Journalist Frank Elaridi says his goal isn't to "get her canceled or in trouble," but to shed light on a double standard
Journalist Frank Elaridi is reflecting on an old encounter with Courtney Love in which the rocker groped him during a photo opp — and questioning what sorts of behavior should warrant a "cancellation."
On an episode of his podcast Quite Frankly that aired on Thursday, Elaridi makes it clear that his intention is not to "cancel" Love, 58, but to instead shed light on a double standard that's emerged in the wake of the #MeToo movement.
The host says he was working for Nightline when he was assigned to interview Love at Coachella about six to 10 years ago, when he was around 24 years old.
"I'm at her afterparty interviewing her in a side room and she's like, come hang out with us! So I do," he recalls. "We take a photo together, and the second the photo's done, she grabs my crotch like, really hard."
Elaridi then shares a photo of the moment, noting he was "caught off guard" by the former Hole frontwoman's pose. When asked by his guest Nahko (a musician accused of sexual abuse in 2021) if he wants to "cancel" Love, Elaridi explains that he doesn't, but finds the double standard interesting.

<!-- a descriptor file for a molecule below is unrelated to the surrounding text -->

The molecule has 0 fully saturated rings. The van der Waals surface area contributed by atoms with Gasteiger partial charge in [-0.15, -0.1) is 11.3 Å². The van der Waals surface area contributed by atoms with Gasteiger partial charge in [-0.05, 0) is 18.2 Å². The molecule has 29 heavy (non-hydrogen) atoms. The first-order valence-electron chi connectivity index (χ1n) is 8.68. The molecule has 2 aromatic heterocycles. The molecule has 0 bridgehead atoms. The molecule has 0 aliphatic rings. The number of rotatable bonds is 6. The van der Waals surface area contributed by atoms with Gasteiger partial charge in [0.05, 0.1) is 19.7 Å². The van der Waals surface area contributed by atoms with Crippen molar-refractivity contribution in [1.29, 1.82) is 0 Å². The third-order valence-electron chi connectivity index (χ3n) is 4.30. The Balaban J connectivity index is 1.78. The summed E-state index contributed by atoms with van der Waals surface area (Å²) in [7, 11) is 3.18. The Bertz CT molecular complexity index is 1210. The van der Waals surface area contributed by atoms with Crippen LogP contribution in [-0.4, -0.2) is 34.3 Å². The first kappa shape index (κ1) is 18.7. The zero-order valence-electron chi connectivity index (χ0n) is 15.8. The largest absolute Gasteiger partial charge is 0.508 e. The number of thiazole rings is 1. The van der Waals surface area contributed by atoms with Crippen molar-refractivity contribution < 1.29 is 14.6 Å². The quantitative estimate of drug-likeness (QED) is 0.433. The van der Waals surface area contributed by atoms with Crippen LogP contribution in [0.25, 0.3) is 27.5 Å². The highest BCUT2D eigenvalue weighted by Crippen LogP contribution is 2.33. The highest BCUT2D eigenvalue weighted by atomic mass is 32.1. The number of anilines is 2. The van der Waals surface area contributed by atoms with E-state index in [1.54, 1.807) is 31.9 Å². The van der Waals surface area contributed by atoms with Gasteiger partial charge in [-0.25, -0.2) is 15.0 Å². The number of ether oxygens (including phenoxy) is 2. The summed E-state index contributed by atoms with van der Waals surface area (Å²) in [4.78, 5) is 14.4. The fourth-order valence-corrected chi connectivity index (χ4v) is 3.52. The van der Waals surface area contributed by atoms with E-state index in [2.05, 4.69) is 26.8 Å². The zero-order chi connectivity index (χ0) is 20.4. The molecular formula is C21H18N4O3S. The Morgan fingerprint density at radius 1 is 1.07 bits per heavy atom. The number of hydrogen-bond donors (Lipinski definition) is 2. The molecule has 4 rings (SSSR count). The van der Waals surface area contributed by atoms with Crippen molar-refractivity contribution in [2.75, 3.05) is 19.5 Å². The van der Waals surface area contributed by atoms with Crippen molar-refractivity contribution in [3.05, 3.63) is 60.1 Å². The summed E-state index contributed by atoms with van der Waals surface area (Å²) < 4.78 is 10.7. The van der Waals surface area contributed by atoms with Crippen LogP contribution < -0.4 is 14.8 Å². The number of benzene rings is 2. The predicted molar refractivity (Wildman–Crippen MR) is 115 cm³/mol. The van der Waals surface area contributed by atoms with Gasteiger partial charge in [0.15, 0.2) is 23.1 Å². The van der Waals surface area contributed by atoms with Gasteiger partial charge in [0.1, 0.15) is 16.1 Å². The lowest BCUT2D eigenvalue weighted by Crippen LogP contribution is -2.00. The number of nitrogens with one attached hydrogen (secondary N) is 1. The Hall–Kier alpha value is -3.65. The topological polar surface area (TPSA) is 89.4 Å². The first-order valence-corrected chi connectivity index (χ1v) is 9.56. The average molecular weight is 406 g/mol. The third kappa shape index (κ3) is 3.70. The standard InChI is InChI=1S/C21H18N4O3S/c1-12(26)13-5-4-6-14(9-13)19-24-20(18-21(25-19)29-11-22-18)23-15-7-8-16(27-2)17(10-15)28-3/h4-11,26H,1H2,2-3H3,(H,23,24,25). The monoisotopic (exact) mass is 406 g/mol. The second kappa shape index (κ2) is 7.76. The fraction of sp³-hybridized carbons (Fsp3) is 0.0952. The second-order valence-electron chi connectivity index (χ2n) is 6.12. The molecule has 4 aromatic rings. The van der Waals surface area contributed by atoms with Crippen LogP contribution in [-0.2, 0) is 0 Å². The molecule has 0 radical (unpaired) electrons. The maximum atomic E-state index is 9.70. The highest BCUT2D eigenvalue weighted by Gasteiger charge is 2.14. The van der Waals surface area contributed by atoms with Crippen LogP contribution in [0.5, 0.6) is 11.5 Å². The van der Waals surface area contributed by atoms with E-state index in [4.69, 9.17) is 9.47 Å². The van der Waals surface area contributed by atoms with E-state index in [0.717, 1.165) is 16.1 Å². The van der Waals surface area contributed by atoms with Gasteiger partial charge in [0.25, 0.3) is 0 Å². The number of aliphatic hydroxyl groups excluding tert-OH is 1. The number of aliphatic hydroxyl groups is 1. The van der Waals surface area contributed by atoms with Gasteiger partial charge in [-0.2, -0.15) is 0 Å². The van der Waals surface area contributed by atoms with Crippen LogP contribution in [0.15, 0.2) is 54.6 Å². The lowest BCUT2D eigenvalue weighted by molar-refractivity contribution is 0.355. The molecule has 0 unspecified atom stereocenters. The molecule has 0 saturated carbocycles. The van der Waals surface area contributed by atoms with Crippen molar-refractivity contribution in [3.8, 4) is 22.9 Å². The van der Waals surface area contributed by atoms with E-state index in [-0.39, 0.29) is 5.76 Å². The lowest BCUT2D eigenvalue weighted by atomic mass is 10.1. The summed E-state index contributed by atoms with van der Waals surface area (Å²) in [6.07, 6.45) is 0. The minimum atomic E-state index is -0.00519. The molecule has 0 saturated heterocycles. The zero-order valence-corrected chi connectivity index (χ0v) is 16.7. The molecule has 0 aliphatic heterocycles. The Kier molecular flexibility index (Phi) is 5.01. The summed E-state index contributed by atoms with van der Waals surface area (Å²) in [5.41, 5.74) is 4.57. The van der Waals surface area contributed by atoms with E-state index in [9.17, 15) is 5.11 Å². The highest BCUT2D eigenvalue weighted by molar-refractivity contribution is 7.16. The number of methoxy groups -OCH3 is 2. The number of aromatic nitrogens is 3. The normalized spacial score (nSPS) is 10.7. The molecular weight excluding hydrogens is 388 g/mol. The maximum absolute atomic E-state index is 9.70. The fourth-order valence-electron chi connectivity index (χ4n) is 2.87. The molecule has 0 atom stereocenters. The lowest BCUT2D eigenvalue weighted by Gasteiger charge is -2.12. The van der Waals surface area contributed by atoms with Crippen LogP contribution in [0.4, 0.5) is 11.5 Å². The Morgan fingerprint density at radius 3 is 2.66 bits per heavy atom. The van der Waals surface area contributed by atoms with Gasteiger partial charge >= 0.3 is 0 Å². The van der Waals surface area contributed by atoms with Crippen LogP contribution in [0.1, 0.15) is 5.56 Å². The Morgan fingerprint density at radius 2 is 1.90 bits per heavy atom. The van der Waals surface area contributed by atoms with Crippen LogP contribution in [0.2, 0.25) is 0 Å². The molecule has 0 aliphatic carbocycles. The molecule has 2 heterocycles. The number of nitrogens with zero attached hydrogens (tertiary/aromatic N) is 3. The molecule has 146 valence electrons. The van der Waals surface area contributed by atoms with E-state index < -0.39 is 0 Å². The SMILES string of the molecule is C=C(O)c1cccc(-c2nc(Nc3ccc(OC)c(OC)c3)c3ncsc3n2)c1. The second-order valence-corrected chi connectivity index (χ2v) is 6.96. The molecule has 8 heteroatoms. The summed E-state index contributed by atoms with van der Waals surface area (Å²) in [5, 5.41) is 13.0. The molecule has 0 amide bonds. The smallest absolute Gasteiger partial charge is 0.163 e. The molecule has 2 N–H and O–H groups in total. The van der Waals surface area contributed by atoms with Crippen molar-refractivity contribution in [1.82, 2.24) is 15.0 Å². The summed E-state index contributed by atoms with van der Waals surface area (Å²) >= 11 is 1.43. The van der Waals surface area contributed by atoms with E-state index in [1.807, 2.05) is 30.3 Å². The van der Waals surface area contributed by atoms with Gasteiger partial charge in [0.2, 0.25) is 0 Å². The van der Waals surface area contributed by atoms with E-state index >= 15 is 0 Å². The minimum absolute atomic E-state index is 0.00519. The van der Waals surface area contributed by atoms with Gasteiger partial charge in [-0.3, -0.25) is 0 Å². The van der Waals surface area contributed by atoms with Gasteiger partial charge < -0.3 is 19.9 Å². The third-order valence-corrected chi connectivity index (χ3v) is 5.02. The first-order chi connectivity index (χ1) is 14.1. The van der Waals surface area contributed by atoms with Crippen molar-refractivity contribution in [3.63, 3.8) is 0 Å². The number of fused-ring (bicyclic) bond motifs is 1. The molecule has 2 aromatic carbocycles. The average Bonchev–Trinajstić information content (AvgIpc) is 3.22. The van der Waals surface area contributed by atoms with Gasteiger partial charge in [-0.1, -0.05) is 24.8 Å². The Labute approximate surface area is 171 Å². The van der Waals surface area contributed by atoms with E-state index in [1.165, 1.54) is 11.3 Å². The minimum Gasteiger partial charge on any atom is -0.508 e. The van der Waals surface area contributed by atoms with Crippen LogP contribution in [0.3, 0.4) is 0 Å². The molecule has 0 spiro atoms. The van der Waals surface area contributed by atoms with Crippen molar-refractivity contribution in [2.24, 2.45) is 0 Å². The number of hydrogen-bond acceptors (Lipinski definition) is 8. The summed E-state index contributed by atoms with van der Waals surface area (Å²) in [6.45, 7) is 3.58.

"That would never cross my mind to be like, let me go after her now, 10 years later," he says. "She's a rockstar in my head, not to justify it or say it's OK, but in my head, that would never cross my mind to do that. [But] maybe we should talk about it, is it because she's a woman and I'm a man?"
A rep for Love did not immediately reply to PEOPLE's request for comment.
Elaridi adds to PEOPLE that his goal in telling the story was not to "get her canceled or in trouble, but rather to start a conversation about why these double standards exist between men and women."
"Courtney was nothing but kind when I interviewed her, and I genuinely think that she was just playing the persona of a rockstar," he says. "She probably thought she was going to give this kid a photo to show his friends and talk about years from now."
He says he doesn't believe the singer's intentions were "predatory," but notes that men in the public eye have been "canceled for less."
"My hope is that we get to a place where we have open and honest conversations and give people a chance to grow and evolve, rather than just accuse and cast them out permanently," he says.
Elaridi adds that he's "fully aware" that he never felt threatened or in danger during his encounter with Love, but knows that things could have been different had he been a woman and Love a man.
"With that in mind, I do see why there might be a double standard where it's just not the same, because I didn't ever feel in danger, or like she could overpower me," he says. "I was young, naive and went along with it because people were watching and I thought it was what 'cool' people do."
If you or someone you know has been sexually assaulted, please contact the National Sexual Assault Hotline at 1-800-656-HOPE (4673) or go to rainn.org.
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